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Andrew Shtulman — Learning to Imagine: The Science of Discovering New Possibilities

Learning to Imagine: The Science of Discovering New Possibilities (book cover)

Imagination is commonly thought to be the special province of youth―the natural companion of free play and the unrestrained vistas of childhood. Then come the deadening routines and stifling regimentation of the adult world, dulling our imaginative powers. In fact, Andrew Shtulman argues, the opposite is true. Imagination is not something we inherit at birth, nor does it diminish with age. Instead, imagination grows as we do, through education and reflection.

The science of cognitive development shows that young children are wired to be imitators. When confronted with novel challenges, they struggle to think outside the box, and their creativity is rigidly constrained by what they deem probable, typical, or normal. Of course, children love to “play pretend,” but they are far more likely to simulate real life than to invent fantasy worlds of their own. And they generally prefer the mundane and the tried-and-true to the fanciful or the whimsical.

Children’s imaginations are not yet fully formed because they necessarily lack knowledge, and it is precisely knowledge of what is real that provides a foundation for contemplating what might be possible. The more we know, the farther our imaginations can roam. As Learning to Imagine demonstrates, the key to expanding the imagination is not forgetting what you know but learning something new. By building upon the examples of creative minds across diverse fields, from mathematics to religion, we can consciously develop our capacities for innovation and imagination at any age.

Andrew Shtulman is Professor of Psychology at Occidental College where he directs the Thinking Lab. His award-winning research has been featured in the New York Times and the Wall Street Journal. His previous book was Scienceblind: Why Our Intuitive Theories About the World Are So Often Wrong. His new book is Learning to Imagine: The Science of Discovering New Possiblities.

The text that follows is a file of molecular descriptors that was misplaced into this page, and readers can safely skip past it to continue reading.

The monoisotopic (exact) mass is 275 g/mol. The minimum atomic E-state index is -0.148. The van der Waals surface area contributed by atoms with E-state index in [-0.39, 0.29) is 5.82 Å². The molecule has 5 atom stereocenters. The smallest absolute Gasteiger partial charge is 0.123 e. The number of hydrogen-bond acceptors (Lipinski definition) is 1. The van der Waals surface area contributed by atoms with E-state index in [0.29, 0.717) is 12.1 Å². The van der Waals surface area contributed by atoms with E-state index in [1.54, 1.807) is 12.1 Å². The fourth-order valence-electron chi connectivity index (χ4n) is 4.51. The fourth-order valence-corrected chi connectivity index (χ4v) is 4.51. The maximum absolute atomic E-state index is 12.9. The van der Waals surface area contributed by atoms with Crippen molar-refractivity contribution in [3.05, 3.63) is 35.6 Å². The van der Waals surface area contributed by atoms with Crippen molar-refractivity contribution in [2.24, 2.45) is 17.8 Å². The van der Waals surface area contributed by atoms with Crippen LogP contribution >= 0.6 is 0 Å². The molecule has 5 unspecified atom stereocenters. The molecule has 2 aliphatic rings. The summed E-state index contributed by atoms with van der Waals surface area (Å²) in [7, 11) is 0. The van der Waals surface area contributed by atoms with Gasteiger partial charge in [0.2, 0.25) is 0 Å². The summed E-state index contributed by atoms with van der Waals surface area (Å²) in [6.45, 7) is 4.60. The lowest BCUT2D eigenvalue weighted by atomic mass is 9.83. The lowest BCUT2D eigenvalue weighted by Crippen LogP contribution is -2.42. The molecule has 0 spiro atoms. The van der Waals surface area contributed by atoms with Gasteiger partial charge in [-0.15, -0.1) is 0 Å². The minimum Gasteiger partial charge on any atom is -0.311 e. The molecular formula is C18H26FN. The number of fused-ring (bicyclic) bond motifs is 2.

Shermer and Shtulman discuss:

  • Are we rational, irrational, or both?
  • Did our senses and brain evolve for veridical perception or just fitness to get our genes into the next generation?
  • Are children natural-born scientists experimenting with the world?
  • Imagination defined: the capacity to generate alternatives to reality
  • Imagination evolved
  • Imagination’s purpose
  • Imagination’s structure
  • Anomalies
  • Counterfactuals
  • Expanding imagination by example: Testimony, Technology, Empirical Discovery
  • Expanding imagination by principle: Scientific, Mathematical, Ethical
  • Expanding imagination by model: pretense, fiction, religion
  • Children

    • Children and development of imagination: are they natural-born innovators?
    • Are children highly gullible or skeptical? Rational or emotional/intuitive?
    • How children understand causality
    • How children develop morality and moral principles
    • Pretend play’s purpose
    • Children’s preference for nonfiction vs. fiction, prosaic stories vs. unusual ones, realism vs. fantasy
    • Why children do not have a more expansive imagination than adults
    • Are children more exploratory than adults?
    • Are children natural-born scientists?
  • Religion

    • Images of God, Heaven, Hell, the afterlife, etc., from anthropomorphic to abstract
    • Children’s images of God etc.
    • Theory of mind and the mind of God
    • Baptism
    • Faith Frame: Tanya Luhrmann: religious practices are not byproducts of belief but means of achieving it by turning vague abstractions into palpable experiences
  • AI and creativity
  • The Beatles and creativity
  • Education: Montessori.

This episode was released on December 12, 2023.

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